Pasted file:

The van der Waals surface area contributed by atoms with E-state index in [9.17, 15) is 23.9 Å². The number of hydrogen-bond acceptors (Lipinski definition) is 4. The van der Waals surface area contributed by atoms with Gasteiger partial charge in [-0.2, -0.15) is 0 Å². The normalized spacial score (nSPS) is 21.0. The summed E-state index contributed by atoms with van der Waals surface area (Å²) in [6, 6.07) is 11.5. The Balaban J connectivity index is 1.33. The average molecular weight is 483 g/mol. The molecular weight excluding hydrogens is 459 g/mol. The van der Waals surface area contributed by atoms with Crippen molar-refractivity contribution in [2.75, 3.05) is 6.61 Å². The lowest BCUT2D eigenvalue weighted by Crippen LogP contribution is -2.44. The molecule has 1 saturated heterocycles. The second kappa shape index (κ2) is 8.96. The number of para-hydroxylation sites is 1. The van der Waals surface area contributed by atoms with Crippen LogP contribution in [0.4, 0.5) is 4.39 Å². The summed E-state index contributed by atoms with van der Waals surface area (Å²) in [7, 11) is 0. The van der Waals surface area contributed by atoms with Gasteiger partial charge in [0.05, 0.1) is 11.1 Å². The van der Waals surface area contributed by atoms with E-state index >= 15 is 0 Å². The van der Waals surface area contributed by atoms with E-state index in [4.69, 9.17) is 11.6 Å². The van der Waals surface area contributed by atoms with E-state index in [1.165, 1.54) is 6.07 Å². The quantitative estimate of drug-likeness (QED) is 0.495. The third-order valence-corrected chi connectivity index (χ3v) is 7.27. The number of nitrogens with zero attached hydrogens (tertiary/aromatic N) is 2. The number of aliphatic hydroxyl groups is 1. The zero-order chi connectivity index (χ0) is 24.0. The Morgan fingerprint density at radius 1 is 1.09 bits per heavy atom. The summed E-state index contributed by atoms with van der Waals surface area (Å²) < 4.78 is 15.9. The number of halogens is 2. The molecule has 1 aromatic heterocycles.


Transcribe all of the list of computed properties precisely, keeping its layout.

The van der Waals surface area contributed by atoms with E-state index in [9.17, 15) is 23.9 Å². The number of hydrogen-bond acceptors (Lipinski definition) is 4. The van der Waals surface area contributed by atoms with Gasteiger partial charge in [-0.2, -0.15) is 0 Å². The normalized spacial score (nSPS) is 21.0. The summed E-state index contributed by atoms with van der Waals surface area (Å²) in [6, 6.07) is 11.5. The Balaban J connectivity index is 1.33. The average molecular weight is 483 g/mol. The molecular weight excluding hydrogens is 459 g/mol. The van der Waals surface area contributed by atoms with Crippen molar-refractivity contribution in [2.75, 3.05) is 6.61 Å². The lowest BCUT2D eigenvalue weighted by Crippen LogP contribution is -2.44. The molecule has 1 saturated heterocycles. The second kappa shape index (κ2) is 8.96. The number of para-hydroxylation sites is 1. The van der Waals surface area contributed by atoms with Crippen LogP contribution in [0.4, 0.5) is 4.39 Å². The summed E-state index contributed by atoms with van der Waals surface area (Å²) in [7, 11) is 0. The van der Waals surface area contributed by atoms with Gasteiger partial charge in [0.05, 0.1) is 11.1 Å². The van der Waals surface area contributed by atoms with E-state index >= 15 is 0 Å². The van der Waals surface area contributed by atoms with E-state index in [4.69, 9.17) is 11.6 Å². The van der Waals surface area contributed by atoms with E-state index in [1.165, 1.54) is 6.07 Å². The quantitative estimate of drug-likeness (QED) is 0.495. The third-order valence-corrected chi connectivity index (χ3v) is 7.27. The number of nitrogens with zero attached hydrogens (tertiary/aromatic N) is 2. The number of aliphatic hydroxyl groups is 1. The zero-order chi connectivity index (χ0) is 24.0. The Morgan fingerprint density at radius 1 is 1.09 bits per heavy atom. The summed E-state index contributed by atoms with van der Waals surface area (Å²) < 4.78 is 15.9. The number of halogens is 2. The molecule has 1 aromatic heterocycles.